A Thief in the Night HTML version

And in a moment he had accosted the man by the boy's nickname, obviously
without thinking of an affront which few would have read in that hearty open face
and hand.
"My name's Nasmyth," snapped the other, standing upright to glare.
"Forgive me," said Raffles undeterred. "One remembers a nickname and forgets
all. it never used to mean. Shake hands, my dear fellow! I'm Raffles. It must be
fifteen years since we met."
"At least," replied Nasmyth coldly; but he could no longer refuse Raffles his hand.
"So you are going down," he sneered, "to this great gathering?" And I stood
listening at my distance, as though still in the middle fourth.
"Rather!" cried Raffles. "I'm afraid I have let myself lose touch, but I mean to turn
over a new leaf. I suppose that isn't necessary in your case, Nasmyth?"
He spoke with an enthusiasm rare indeed in him: it had grown upon Raffles in the
train; the spirit of his boyhood had come rushing back at fifty miles an hour. He
might have been following some honorable calling in town; he might have
snatched this brief respite from a distinguished but exacting career. I am
convinced that it was I alone who remembered at that moment the life we were
really leading at that time. With me there walked this skeleton through every
waking hour that was to follow. I shall endeavor not to refer to it again. Yet it
should not be forgotten that my skeleton was always there.
"It certainly is not necessary in my case," replied Nasmyth, still as stiff as any
poker. "I happen to be a trustee."
"Of the school?"
"Like my father before me."
"I congratulate you, my dear fellow!" cried the hearty Raffles - a younger Raffles
than I had ever known in town.
"I don't know that you need," said Nasmyth sourly.
"But it must be a tremendous interest. And the proof is that you're going down to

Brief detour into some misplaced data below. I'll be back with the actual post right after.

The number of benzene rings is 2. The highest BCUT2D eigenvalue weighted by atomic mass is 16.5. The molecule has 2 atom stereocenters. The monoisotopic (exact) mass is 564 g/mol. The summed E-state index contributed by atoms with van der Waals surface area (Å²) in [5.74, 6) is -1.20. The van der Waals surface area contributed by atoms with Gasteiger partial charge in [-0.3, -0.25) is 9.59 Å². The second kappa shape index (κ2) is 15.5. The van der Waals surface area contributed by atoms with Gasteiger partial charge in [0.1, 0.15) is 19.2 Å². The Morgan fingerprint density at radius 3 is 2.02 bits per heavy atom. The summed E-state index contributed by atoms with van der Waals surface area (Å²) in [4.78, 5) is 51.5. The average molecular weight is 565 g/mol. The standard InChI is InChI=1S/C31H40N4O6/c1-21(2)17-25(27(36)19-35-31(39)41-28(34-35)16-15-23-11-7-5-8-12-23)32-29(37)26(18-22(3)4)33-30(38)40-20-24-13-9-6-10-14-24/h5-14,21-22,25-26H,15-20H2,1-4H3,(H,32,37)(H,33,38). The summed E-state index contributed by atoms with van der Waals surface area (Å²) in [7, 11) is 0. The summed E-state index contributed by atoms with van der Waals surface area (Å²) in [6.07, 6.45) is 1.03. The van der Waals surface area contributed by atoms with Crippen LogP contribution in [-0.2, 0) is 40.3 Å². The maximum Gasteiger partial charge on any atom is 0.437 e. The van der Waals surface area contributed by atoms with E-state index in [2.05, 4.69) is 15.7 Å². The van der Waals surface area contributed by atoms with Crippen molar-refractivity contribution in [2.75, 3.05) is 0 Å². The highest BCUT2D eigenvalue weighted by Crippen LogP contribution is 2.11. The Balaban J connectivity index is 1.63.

this show, like all. the rest of us."
"No, I'm not. I live there, you see."
And I think the Nipper recalled that name as he ground his heel upon an
unresponsive flagstone.
"But you're going to this meeting at the school-house, surely?"
"I don't know. If I do there may be squalls. I don't know what you think about this
precious scheme Raffles, but I . . ."
The ragged beard stuck out, set teeth showed through the wild moustache, and
in a sudden outpouring we had his views. They were narrow and intemperate
and perverse as any I had heard him advocate as the firebrand of the Debating
Society in my first term. But they were stated with all. the old vim and venom.
The mind of Nasmyth had not broadened with the years, but neither had its
natural force abated, nor that of his character either. He spoke with great vigor at
the top of his voice; soon we had a little crowd about us; but the tall collars and
the broad smiles of the younger Old Boys did not deter our dowdy demagogue.
Why spend money on a man who had been dead two hundred years? What good
could it do him or the school? Besides, he was only technically our founder. He
had not founded a great public school. He had founded a little country grammar